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Move to ban issuing of fossil fuel exploration licences in Ireland

Kevin O'Sullivan

[Shell to Sea] Amazing to see that Fianna Fáil are supporting a bill to ban the issuing of fossil fuel exploration licences in Ireland. 

Solidarity-People Before Profit Bill to go before Dáil

People Before Profit TD Richard Boyd Barrett: ‘We have to keep 80 per cent of all known fossil fuels in the ground if we are to have any chance of fighting climate change.’  File Photograph: Reuters

A move to ban the issuing of fossil fuel exploration licences in Ireland features in a proposed Bill to be put before the Dáil by Solidarity-People Before Profit.

The Bill’s backers hope the level of cross-party support achieved last year, which resulted in a ban on fracking in Ireland, will be secured for their proposed legislation.

The Petroleum and Other Minerals Development (Amendment) Climate Emergency Measures Bill 2018 is due to be debated during Private Members Time on Wednesday.

Labour and Green Party TDs have indicated they will support it, while there has been no formal response from Fine Gael. Fianna Fáil, in a tweet from Deputy Timmy Dooley, said it would support the Bill.

The Bill would categorise current atmospheric levels of CO2 as “an emergency” and on that basis call on the Government not to issue any new fossil fuel exploration licences – France, Costa Rica and Belize have already implemented similar measures.

At a press briefing, People Before Profit TD Richard Boyd Barrett, said: “We have to keep 80 per cent of all known fossil fuels in the ground if we are to have any chance of fighting climate change.”

Their “pretty simple and modest” Bill would mandate the Government to stop issuing new licences while carbon in the atmosphere registers over 350 parts per million and would declare “a climate emergency”, necessitating an appropriate response. “Currently, there is over 400ppm in the earth’s atmosphere,” he added.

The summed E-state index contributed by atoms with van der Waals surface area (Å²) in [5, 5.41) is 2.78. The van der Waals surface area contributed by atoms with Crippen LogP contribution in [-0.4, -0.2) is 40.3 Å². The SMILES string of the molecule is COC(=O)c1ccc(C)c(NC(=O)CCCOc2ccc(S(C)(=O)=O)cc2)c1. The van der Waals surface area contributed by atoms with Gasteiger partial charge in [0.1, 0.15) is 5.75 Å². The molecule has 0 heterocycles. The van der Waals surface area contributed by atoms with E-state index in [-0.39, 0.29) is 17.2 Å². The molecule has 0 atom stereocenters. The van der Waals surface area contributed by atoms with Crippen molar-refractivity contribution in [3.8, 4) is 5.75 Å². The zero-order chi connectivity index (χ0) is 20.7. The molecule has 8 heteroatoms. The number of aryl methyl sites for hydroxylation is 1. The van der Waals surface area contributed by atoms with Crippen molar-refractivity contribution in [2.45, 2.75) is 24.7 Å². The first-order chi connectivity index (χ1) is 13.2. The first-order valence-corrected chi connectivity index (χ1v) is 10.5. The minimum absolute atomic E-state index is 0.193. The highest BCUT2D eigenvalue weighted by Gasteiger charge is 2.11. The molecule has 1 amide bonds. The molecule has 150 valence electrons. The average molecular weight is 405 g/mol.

Threat to people now

Mr Boyd Barrett said the Bill, drawn up by TD Brid Smith, was in line with the Government’s stated position on national adaptation to climate change, its national mitigation plan, its “transition objective” in reducing greenhouse gas emissions and “support in principle, if not practice for the Paris Climate accord”.

While its response on climate to date was “more rhetorical than practical”, with special pleading in Europe on agriculture, supporting the bill would resonate hugely in an international context, he said.

Solidarity TD Paul Murphy, said: “Climate change is not something for future generations to worry about. It is a threat to people now.

“If fossil fuels continue to be burnt at the current rate, we will break through the 2 degree level which was agreed at Paris. There will be an average global temperature increase of around 5 degrees.”

There was a need for massive public investment in green, renewable energies and in public transport to seriously reduce emissions and the reliance on fossil fuels, he said.

“The Irish Academy of Engineers estimates that to do this effectively would cost about €35 billion over the next 12 years. This requires major, radical action now rather than the lip service which has been paid to it so far.’’

The Bill is being supported by the Not Here, Not Anywhere campaign group; Friends of the Earth Ireland and a number of other environmental groups including An Taisce and Trócaire development agency .

Acknowledging the current ecological crisis as a climate emergency was overdue, said Ciara Barry of Not Here, Not Anywhere. “This is not something we can just sweep under the carpet, not something we can renegotiate with the EU. This is the biggest threat of our time and our political system needs to start treating it as such.”

FoE Ireland director Oisín Coghlan added: “Supporting this Bill is not a vote to flick the light switch off but to shine a light on the path to a fossil-free generation. When the Dáil banned fracking TDs promised to return to the issue of offshore drilling. Supporting this bill is a way to fulfil that promise.”

Posted Date: 
7 February 2018